Are you listening?

Are you listening to your employees?

I find it fascinating how often the employees have great suggestions and ideas and how they are just as often ignored until a 3rd party comes in and repeats exactly what they had been saying for free. If you have a great team, maybe listening a little closer could pay some great dividends? And I bet employee satisfaction goes up too.

Side note: don’t ask for feedback or suggestions if you aren’t going to do anything with the data. Asking for the feedback and then ignoring it is not only disrespectful but it will also teach the team their opinion will be ignored. Don’t waste that trust.

Does owning a camera make you a photographer?

Just because you own a camera, it does not make you a photographer.
Just because you know where Home Depot is located, it doesn’t make you a General Contractor.
Just because you own a car and you know where the hood release is located, it doesn’t make you a mechanic.
And just because you own a computer and set up your wireless network at home, it doesn’t make you an IT professional, much less a CIO.
There is a difference between a hobby and being an expert in something.  Novice vs professional.
Do you know how to do it right?  And why it’s “right?”
Do you know the dependencies and the trade offs?  The gotchas?
Have you spent the time to get the education and put in the hands-on the job time required? Have you put the time in to become an expert and are you ready to put your name (or more) on the line?  We all have opinions, depending on the subject at hand, some of those opinions mean more than others.
Let the professional do their job, watch, and see what you can learn.
And, for the argumentative out there, just because you own a camera, it does not make you a photographer, it means you can take a picture.  It doesn’t mean you know composition, lighting, depth of field, etc. – it means you can click the shutter.  And we’re proud of you, it’s a start, now go learn from an expert…

Interview questions

Some of my favorite interview questions.  It’s about logic and your thought process, less about a specific correct answer: 

– why do you want to join this team? this company?  (hint: a paycheck is not a good answer)
– what do you bring to our team that we don’t already have?
– tell me about the most difficult project you had to work on and how you prevailed? Or failed and how you would approach it different next time.  Either is fine.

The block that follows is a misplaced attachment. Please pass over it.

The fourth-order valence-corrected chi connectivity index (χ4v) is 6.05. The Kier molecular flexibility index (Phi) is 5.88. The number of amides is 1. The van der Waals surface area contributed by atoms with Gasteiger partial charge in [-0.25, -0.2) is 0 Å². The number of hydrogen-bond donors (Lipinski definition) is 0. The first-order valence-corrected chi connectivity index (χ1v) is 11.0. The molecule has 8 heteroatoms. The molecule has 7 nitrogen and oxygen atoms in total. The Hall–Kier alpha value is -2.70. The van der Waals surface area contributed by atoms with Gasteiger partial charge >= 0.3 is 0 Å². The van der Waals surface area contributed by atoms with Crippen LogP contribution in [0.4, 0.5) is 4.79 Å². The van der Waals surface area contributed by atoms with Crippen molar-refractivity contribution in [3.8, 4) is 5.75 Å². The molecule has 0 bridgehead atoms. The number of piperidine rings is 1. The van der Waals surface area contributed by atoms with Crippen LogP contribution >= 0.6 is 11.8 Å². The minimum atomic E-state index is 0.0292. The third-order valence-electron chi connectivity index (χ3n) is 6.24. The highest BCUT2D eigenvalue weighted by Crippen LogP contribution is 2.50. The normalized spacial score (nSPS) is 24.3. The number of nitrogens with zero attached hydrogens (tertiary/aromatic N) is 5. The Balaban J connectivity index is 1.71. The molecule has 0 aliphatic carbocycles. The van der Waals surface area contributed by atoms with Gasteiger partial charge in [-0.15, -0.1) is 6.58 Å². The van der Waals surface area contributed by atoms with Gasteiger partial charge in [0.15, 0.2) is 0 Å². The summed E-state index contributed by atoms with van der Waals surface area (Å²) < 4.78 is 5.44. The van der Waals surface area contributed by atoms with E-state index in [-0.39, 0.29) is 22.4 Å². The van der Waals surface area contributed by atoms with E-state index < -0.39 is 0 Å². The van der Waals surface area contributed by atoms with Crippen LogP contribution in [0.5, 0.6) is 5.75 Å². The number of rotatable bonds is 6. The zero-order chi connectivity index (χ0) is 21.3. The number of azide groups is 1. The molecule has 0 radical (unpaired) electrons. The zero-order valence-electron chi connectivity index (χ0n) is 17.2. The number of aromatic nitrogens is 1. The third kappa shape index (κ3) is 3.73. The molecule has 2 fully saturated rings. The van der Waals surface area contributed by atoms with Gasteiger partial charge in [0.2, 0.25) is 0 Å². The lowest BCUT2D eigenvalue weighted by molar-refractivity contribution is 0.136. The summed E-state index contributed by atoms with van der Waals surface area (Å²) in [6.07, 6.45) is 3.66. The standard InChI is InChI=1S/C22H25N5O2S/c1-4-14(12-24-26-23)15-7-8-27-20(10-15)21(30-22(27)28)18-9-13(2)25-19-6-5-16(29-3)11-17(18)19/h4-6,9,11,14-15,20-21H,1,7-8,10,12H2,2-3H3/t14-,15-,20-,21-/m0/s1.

– tell me about a time you worked on a project that failed.  What did you do?  What would you do differently?
– tell me about the best project you worked on.  What made it so great?
– tell me about a time you had to work with a difficult person.  What did you do?
– what would you do if a client keeps asking for more functionality on a project that is already in development?
– how would you estimate the height of a building if you didn’t know the height of the buildings near it?
– why are manhole covers round? 

I’d love to hear any great interview questions you use.  Please share them with me.

Hiring – recruiting and interviewing

Employees are normally one of the largest expenses for most businesses.  And just the hiring and training of new employees are a huge expense, both monetary and time invested. So, my question is, why don’t we invest more on recruiting and interviewing?

Too often job descriptions are done just because HR forces the manager to write it. Very little real thought is put into the skills and experience required to succeed at the job. Rarely is there training for managers on how to write a good job description. I’ve heard HR complain about how poor the job descriptions are that they have to work from, but then I don’t see them coaching the managers on how to improve them.

What is the saying? Garbage in, garbage out…

Interviewing is another area more investment could be made.  How many interviews turn into popularity tests? The interview ends up coming down to do they seem like a nice person? But this isn’t a first date. The question should be “do they have the skills and experience to do the job” (ok, and would they fit on the team)? If there is more than one candidate can you, in a unbiased way, truly compare their skills, especially if the interviews were done over a period of time? If you have different people talk to the different candidates could you compare the assessments?  Could you defend the hiring if you were sued?